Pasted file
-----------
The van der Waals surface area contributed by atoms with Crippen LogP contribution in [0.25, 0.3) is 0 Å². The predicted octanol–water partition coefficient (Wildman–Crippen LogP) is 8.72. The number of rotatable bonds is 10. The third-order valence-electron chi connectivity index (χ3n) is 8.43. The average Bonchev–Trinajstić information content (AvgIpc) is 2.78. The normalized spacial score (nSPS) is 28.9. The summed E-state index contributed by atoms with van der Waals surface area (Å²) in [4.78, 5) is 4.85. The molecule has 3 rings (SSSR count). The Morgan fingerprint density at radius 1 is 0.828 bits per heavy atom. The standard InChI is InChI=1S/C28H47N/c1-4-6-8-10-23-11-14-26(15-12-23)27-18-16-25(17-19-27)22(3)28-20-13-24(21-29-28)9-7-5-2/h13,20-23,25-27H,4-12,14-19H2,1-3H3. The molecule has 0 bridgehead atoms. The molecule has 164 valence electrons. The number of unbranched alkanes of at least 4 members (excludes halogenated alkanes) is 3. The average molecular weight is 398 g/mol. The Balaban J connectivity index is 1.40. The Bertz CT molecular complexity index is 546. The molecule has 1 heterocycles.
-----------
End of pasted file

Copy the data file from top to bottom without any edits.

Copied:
The van der Waals surface area contributed by atoms with Crippen LogP contribution in [0.25, 0.3) is 0 Å². The predicted octanol–water partition coefficient (Wildman–Crippen LogP) is 8.72. The number of rotatable bonds is 10. The third-order valence-electron chi connectivity index (χ3n) is 8.43. The average Bonchev–Trinajstić information content (AvgIpc) is 2.78. The normalized spacial score (nSPS) is 28.9. The summed E-state index contributed by atoms with van der Waals surface area (Å²) in [4.78, 5) is 4.85. The molecule has 3 rings (SSSR count). The Morgan fingerprint density at radius 1 is 0.828 bits per heavy atom. The standard InChI is InChI=1S/C28H47N/c1-4-6-8-10-23-11-14-26(15-12-23)27-18-16-25(17-19-27)22(3)28-20-13-24(21-29-28)9-7-5-2/h13,20-23,25-27H,4-12,14-19H2,1-3H3. The molecule has 0 bridgehead atoms. The molecule has 164 valence electrons. The number of unbranched alkanes of at least 4 members (excludes halogenated alkanes) is 3. The average molecular weight is 398 g/mol. The Balaban J connectivity index is 1.40. The Bertz CT molecular complexity index is 546. The molecule has 1 heterocycles.